German Investor Confidence Rises for a Fourth Month

Photographer: Krisztian Bocsi/Bloomberg

The Bundesbank said yesterday that the German economy remains on a “solid growth path,” even after the expansion slowed to 0.3 percent in the third quarter and business confidence unexpectedly dropped in October. Close

The Bundesbank said yesterday that the German economy remains on a “solid growth path,”... Read More

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Photographer: Krisztian Bocsi/Bloomberg

The Bundesbank said yesterday that the German economy remains on a “solid growth path,” even after the expansion slowed to 0.3 percent in the third quarter and business confidence unexpectedly dropped in October.

German investor confidence rose to the highest level in more than four years, signaling that the economic recovery in Europe’s largest economy remains on track even after a third-quarter slowdown.

The ZEW Center for European Economic Research in Mannheim said its index of investor and analyst expectations, which aims to predict economic developments six months in advance, climbed for a fourth month to 54.6 in November. That’s the strongest reading since October 2009 and up from 52.8 the prior month. Economists predicted an increase to 54, according to the median of 40 estimates in a Bloomberg News survey.

The Bundesbank said yesterday that the German economy remains on a “solid growth path,” even after the expansion slowed to 0.3 percent in the third quarter and business confidence unexpectedly dropped in October. Factory orders rose more than economists predicted in September and unemployment remained near a two-decade low in October.

Germany’s economy is strong and solid, especially when you consider the fact that domestic demand is the main reason for growth,” said Stefan Schneider, chief international economist at Deutsche Bank AG in Frankfurt. “That makes the country a bit less dependent on the rest of the world and I’m confident we’ll continue to see steady growth over the course of the next year.”

Domestic Demand

A gauge of the current situation dropped to 28.7 in November from 29.7 the prior month, today’s report showed. A measure of expectations for the euro area advanced to 60.2 from 59.1. That’s the highest level since March 2006.

The euro was little changed at $1.3501 at 11:16 a.m. Frankfurt time. The DAX (DAX) stock index was down 0.4 percent at 9,186.81.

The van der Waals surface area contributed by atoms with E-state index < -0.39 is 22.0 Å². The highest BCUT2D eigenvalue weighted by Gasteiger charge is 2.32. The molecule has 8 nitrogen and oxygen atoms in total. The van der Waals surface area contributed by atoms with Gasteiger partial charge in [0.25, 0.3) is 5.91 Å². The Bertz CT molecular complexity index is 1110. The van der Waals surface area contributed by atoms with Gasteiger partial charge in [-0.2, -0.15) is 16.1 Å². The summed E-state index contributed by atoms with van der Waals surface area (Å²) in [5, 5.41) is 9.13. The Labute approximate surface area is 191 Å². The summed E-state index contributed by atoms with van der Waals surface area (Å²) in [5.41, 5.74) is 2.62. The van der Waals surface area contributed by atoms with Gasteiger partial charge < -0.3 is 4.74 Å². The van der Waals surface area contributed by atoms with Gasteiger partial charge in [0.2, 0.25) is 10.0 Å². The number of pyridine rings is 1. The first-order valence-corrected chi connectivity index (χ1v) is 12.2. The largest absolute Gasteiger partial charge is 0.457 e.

“Economic expectations for Germany have been hovering at a high level for months,” ZEW President Clemens Fuest said in a statement. “The slightly improved economic outlook for the euro zone might have contributed to this development.”

German growth in the third quarter was driven exclusively by domestic demand, the nation’s statistics office said last week. Investment in equipment and construction increased and private and government consumption rose slightly while net trade damped output as exports stalled.

Domestic sales helped Henkel AG (HEN), the Dusseldorf-based maker of Loctite glue and Fa deodorant, report third-quarter operating profit this month that beat estimates.

German Headwinds

The economy in the euro region, Germany’s biggest export market, expanded 0.1 percent in the third quarter after it emerged from recession in the three months through June. France’s economy, the region’s second-biggest, unexpectedly shrank and Italy extended a record-long contraction.

While Germany remains the growth engine for the euro area, it faces headwinds including political wrangling domestically and the fragility of the currency bloc’s recovery.

Chancellor Angela Merkel is still locked in negotiations to form a new government almost two months after her Christian Democratic bloc won a general election. A group of her economic advisers said last week that possible compromises made to form a coalition with the Social Democrats, including a minimum wage and higher pensions, risk rolling back reforms that have helped the economy.

“While Germany is on the right path it is facing risks,” said Carsten Klude, head of investment strategy at M.M. Warburg & Co. in Hamburg. “But I think the difficulties will be overcome and both Germany and the euro area will grow steadily next year.”

To contact the reporter on this story: Stefan Riecher in Frankfurt at sriecher@bloomberg.net

To contact the editor responsible for this story: Craig Stirling at cstirling1@bloomberg.net

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